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A honey bee colony is a social organism devoted to preservation of the hive. Sometimes, this strive to survive can be a problem for beekeepers. When a colony is without brood for a period of time, some of the worker bees begin to lay eggs. These laying worker bees can not save the colony. However, they do help spread their genetics to the region through drones they produce.
Laying Workers in a Honey Bee Colony
There are two kinds of female bees in the colony. Those known as workers and the queen. Physically, they share a lot of common characteristics – at least at the very beginning of their lives.
But, workers are not reproductive individuals. They can not mate and lay fertilized eggs to grow into the next generation of colony providers.
A healthy bee colony depends on constant production of new worker bees during the warm season. The life cycle of the honey bee is not very long. Aging bees die every day and new members must be available to take their place.
This is why, when a hive loses their queen – time is critical. The colony can make a new queen. But, they must have young larva from a fertilized egg. Only female larvae have the ability to become a reproductive (able to mate) queen.
Once the female larvae have passed the age of 4-5 days, rearing a queen becomes unlikely. Older larvae do not produce good quality queens. Fresh fertilized eggs or very tiny larva are a must for high quality honey bee queens.
Even in the best of circumstances, the time of replacing a queen is tenuous for our bees. Many things can go wrong in the process, resulting in a colony with no queen and no resources available to make one.
If the beekeeper practices routine hive inspections and catches the problem early, the colony may be saved by providing them with a purchased new queen.
Or if the beekeeper has access to another hive, a frame of fresh eggs might give the colony the resources they need.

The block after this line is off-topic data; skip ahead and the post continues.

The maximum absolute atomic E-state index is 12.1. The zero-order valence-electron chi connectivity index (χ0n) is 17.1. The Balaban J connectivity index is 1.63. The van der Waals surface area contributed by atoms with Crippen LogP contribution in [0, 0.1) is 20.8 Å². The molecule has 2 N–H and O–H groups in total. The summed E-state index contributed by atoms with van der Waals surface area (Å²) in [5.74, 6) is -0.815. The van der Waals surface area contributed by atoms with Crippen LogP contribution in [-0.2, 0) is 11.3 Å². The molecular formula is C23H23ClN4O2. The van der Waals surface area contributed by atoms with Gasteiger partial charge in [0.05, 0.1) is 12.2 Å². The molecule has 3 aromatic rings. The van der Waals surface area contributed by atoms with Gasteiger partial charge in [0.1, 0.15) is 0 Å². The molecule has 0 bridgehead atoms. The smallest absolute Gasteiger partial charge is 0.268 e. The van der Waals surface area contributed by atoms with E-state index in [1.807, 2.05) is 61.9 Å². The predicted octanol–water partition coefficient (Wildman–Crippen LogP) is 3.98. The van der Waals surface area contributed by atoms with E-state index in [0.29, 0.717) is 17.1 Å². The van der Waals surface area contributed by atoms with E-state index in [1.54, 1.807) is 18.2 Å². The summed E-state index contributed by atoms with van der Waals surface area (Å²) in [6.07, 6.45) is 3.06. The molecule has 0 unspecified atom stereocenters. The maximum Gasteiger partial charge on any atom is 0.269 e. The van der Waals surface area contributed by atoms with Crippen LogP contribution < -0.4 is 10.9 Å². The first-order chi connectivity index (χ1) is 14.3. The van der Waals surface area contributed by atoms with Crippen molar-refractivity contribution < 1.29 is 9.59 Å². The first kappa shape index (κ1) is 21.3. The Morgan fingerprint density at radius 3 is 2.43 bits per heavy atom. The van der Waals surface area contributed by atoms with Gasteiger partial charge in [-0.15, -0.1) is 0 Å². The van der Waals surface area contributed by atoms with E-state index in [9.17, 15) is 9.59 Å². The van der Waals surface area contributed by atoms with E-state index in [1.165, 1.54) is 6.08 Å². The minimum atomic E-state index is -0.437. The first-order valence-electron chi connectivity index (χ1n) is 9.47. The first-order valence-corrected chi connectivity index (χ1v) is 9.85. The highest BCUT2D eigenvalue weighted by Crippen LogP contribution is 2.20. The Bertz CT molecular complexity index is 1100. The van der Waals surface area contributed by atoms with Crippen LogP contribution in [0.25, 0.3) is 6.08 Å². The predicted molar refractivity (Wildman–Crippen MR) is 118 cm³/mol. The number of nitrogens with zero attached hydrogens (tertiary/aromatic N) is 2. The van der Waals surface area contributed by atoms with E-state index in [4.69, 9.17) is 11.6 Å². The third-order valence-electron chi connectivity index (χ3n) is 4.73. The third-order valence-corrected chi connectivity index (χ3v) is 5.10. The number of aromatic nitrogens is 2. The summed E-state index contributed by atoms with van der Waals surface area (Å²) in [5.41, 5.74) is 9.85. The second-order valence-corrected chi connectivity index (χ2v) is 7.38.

Why Laying Workers Develop
Pheromones are chemical messengers used for communication among honey bees. Think of them as external hormones. They relay messages to colony members about the status of the hive.
When no bee brood is developing in the hive, things start to change. This lack of worker brood pheromones and to a lesser extent queen pheromones triggers changes in the colony.
Within 3 weeks of no open brood, some workers will start to lay eggs. These bees do have ovaries capable of producing eggs. However, because workers are unable to mate, the eggs are unfertilized and will develop into drones (males).
How do You Know if You Have Laying Workers in Your Hive
There are several characteristics of a laying worker colony that are easy to identify.
- lack of a queen
- no worker brood
- very high percentage of drones on the comb
With no workers being produced, colony population will decline over time. Also, you will find the hive has a very large percentage of drone bees inside.
Scattered Drone Brood
When a queen bee lays drone eggs, she places them in larger drone sized cells. However, worker bees will lay their eggs in regular worker brood cells.
Normally drone brood is concentrated in patches along the edges of the brood nest. Drone brood produced by laying workers is scattered.
Small patches of a few drone cells, or even single cells, here and there. The brood nest of the colony is in chaos compared to the normal organized nest of a regular colony.
Multiple Eggs in Cells